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Chapter 17: The Tree of Life
Terms in this set (31)
- the science of naming and classifying organisms.
- gives scientists a standard way to refer to species and organize the diversity of living things.
- Linnaean taxonomy classifies organisms based on their physical and structural similarities.
- a taxon is a group of organisms in a classification system. plural, taxa.
- the basic taxon in the Linnaean system is the species.
- a two-part scientific naming system using Latin words.
- scientific names always written in italics.
- two parts are the genus name and species.
- includes one or more physically similar species that are thought to be closely related.
- genus names are always capitalized.
- second part of the name.
- can refer to a trait of the species, the scientist who first described it, or its native location.
- always lowercase.
- always follows genus name; never written alone.
why do biologists use scientific names?
- scientific names help scientists to communicate.
- many species have very similar common names.
- one species may have many different common names.
- pills bugs, roly-poly, sow bug, potato bug.
Linnaeus's classification system has seven levels, or taxa.
- from the most general to the most specific, these levels are Kingdom, Phylum, Class, Order, Family, Genus, and Species.
- the term division is often used instead of phylum for plants and fungi.
- each level is included in the level above it.
- levels get increasingly specific from kingdom to species.
- Kings Play Chess On Fuzzy Green Stools.
The Linnaean classification system has limitations.
- Linnaeus taxonomy doesn't account for molecular evidence.
- the technology didn't exist during Linnaeus's time.
- his system focuses on physical similarities alone.
- physical similarities are not always the result of close relationships.
- unrelated species can evolve similar traits through convergent evolution.
- genetic similarities more accurately show evolutionary relationships.
- classification based on common ancestry.
- similar traits between species are often the result of sharing a common ancestor, such as the ancestor shared by dogs and wolves.
- modern classification is based on figuring out evolutionary relationships using evidence from living species, the fossil record, and molecular data.
- the evolutionary history for a group of species.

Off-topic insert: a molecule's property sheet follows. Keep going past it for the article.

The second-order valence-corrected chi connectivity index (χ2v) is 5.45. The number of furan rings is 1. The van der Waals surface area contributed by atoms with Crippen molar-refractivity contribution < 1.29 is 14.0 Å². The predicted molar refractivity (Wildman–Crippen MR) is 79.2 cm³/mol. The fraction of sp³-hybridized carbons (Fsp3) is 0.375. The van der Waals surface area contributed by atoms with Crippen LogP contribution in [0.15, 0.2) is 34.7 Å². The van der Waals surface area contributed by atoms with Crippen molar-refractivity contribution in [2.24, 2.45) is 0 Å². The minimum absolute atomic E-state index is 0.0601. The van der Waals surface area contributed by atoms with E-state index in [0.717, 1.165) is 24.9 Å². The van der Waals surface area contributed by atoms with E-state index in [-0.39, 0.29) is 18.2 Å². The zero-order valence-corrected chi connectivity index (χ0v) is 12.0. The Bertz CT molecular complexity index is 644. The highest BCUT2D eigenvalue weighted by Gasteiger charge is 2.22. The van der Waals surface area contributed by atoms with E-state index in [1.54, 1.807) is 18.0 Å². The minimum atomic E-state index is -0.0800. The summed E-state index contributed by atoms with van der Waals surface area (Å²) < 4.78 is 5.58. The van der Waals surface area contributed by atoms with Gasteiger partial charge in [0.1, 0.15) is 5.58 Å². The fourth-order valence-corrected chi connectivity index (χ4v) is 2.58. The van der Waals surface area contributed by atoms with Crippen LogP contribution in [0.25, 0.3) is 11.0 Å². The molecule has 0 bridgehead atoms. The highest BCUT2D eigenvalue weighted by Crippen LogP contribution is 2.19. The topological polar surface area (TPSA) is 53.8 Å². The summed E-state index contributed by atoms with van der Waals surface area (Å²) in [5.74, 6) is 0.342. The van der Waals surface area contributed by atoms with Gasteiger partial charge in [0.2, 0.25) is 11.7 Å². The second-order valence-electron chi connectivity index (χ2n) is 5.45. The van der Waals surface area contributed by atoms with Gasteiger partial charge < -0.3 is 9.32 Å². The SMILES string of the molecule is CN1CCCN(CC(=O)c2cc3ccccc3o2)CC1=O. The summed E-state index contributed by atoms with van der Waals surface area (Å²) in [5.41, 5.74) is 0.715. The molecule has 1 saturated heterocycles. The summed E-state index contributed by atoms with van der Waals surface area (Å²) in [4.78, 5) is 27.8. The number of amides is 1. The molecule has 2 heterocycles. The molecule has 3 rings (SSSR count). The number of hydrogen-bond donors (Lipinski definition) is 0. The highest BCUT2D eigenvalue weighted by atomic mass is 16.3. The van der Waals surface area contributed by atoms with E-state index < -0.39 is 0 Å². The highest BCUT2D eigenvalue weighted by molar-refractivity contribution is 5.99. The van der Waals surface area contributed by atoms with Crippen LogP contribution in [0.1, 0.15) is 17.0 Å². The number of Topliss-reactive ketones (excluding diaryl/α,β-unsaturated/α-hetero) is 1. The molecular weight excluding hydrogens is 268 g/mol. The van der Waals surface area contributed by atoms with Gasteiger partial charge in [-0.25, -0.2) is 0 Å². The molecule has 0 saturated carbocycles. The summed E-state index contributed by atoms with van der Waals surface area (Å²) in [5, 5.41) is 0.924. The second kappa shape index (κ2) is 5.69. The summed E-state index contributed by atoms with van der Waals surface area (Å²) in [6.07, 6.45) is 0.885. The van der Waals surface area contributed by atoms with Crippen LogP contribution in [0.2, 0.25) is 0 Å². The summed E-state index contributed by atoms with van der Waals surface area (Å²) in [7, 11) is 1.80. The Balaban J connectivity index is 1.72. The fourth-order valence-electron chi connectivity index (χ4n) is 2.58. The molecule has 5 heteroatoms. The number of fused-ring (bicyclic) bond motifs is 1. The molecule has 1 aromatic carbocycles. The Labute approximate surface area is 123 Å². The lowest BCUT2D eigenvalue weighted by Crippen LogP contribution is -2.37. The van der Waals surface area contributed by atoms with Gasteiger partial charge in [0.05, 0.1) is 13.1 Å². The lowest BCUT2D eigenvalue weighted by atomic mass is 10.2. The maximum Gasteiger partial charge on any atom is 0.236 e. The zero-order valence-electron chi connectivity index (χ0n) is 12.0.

- phylogenies can be shown as branching tree diagrams.
the most common method used to make evolutionary trees is called cladistics.
- the goal of cladistics is to place species in the order in which they descended from a common ancestor.
- an evolutionary tree that proposes how species may be related to each other through common ancestors.
- a group of species that shares a common ancestor.
- each species in a clade shares some traits with the ancestor.
- through the course of evolution, certain traits change in some species of a clade, but stay the same in other species.
- each species in a clade has some traits that have changed from its ancestors over evolutionary time.
- the traits that can be used to figure out evolutionary relationships among a group of species are those that are shared by some species, but are not present in others.
- more closely related species share more derived characters.
- cladograms are made by figuring out which derived characters are shared by which species.
- a group of species that shares no derived characters with the other groups being studied is called an out group.
new technology allows biologists to compare groups of species at the molecular level
- molecular evidence reveals species' relatedness.
- molecular data may confirm classification based on physical similarities.
- evolutionary tree is always a work in progress.
- molecular data may lead scientists to propose a new classification.
- proteins and genes are used to help learn about evolutionary relationships; DNA is sully given the last word by scientists.
- the more similar to each other the genes of two species are, the more closely related the species are likely to be.
molecular clocks use mutations to estimate evolutionary time
- mutations add up at a constant rate in related species.